We missed the A Division finals, or nearly so. We stopped in for some of it, and then I think we figured we'd check on the lower division games and see how those were going. They were on stage, on the raised podium. The tables had cameras poised above them, and wide-screen TVs next to them, so that the audience could see what they were doing. Part of what they were doing was playing Doodle Bug, the hilarious game with the ball in a hidden playfield compartment that gets bounced up and down. We didn't get to see anyone playing that one, but it must have been glorious.
The A Divison players would go up on stage, solo, at least for the final rounds. They'd get to enter by walking up the long wheelchair-accessible ramp to stand alone on stage. It added this great suspense to the start of a ball. And great sadness, for the player, at the end of a ball.
We expected the contest would go on forever. Also that we'd get to see an old, old acquaintance of mine: Sean Joseph ``The Storm'' Grant. He went to Rutgers around the same time I did and I knew his SJG on the high score tables well. And knew when he was there; he was the one having awesome, outstanding, excellent games. And somehow he must have recognized me. I posted something in early 1994 to rec.games.pinball about how phenomenal it was watching him, and the next time we happened to be in the student center together he mentioned he saw what I'd said and thanked me for it. I have a hard enough time understanding people recognizing me after meeting me once. But he --- well, he must've recognized me from the initials I very rarely got to enter in a high score table back then. Imagine someone like that.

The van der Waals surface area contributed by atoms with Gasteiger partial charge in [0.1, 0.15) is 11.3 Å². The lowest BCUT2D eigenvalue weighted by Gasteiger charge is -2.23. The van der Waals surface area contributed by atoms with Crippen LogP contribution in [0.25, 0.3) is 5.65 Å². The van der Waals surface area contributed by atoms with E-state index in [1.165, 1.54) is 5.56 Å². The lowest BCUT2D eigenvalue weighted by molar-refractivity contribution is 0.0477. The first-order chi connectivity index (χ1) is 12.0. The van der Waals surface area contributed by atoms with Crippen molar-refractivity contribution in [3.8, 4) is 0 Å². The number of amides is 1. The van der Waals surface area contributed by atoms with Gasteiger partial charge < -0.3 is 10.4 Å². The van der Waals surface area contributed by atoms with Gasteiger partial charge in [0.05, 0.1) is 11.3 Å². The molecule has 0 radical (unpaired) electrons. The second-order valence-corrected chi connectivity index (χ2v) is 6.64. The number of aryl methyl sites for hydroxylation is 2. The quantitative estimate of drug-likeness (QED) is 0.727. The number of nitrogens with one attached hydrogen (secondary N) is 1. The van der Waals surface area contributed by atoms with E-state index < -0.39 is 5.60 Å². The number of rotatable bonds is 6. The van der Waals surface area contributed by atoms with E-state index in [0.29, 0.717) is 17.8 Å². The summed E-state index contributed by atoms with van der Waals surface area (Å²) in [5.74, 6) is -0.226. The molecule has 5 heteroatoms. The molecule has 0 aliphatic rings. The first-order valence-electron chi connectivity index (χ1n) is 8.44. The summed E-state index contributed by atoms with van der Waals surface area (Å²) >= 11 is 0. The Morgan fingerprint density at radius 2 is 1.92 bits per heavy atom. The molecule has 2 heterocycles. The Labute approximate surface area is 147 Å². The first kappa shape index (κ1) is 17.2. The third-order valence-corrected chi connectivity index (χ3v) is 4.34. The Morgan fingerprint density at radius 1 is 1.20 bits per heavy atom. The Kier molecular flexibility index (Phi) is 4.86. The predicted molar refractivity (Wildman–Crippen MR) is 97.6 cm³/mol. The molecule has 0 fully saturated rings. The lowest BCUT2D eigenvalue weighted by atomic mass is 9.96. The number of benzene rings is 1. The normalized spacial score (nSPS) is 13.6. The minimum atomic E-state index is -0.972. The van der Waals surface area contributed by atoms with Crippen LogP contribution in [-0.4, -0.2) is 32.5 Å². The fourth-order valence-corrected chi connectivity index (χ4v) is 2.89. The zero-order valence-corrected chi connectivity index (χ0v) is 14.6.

But their games didn't last forever, and I didn't see SJG that I recognized, and if he recognized me he didn't say anything. All that happened was one time we walked back past the stage and nobody was there but there was confetti on the surface.
The games were open to mere members of the public playing by then. So I took the chance to see what it might have felt like doing A Division Finals. The walk up onto the stage felt like being a champion, like the grand march into the stadium you see in bio-pics about sports superstars. It's eerie paying a game and glancing to the side and seeing your table there, live and direct. And actually playing ...
It's a little unsettling, actually. The stage is made up of those metal rods that can be easily assembled and disassembled, and they wobble a little. They transmit the movements of other people walking or nudging tables. Pinburgh organizers said later on that yeah, they heard people's complaints about this and they'd work on something for next year so it's a little more stable. I don't think anyone tilted or got a tilt warning because of it. But it's a weird feeling to play pinball on a noticeably unstable surface.
Definitely worth it, though.
Trivia: The Gunpowder Plotters settled on their scheme in May 1604, and acquired their first gunpowder that autumn. Source: Gunpowder: Alchemy, Bombards, and Pyrotechnics: The History Of The Explosive That Changed The World, Jack Kelly.
Currently Reading: The Lost Work of Will Eisner, Editors Andrew Carl, Josh O'Neill, Chris Stevens.
PS: The End 2016 Mathematics A To Z: Boundary Value Problems, which might almost be my old stomping grounds in mathematics, at least by training.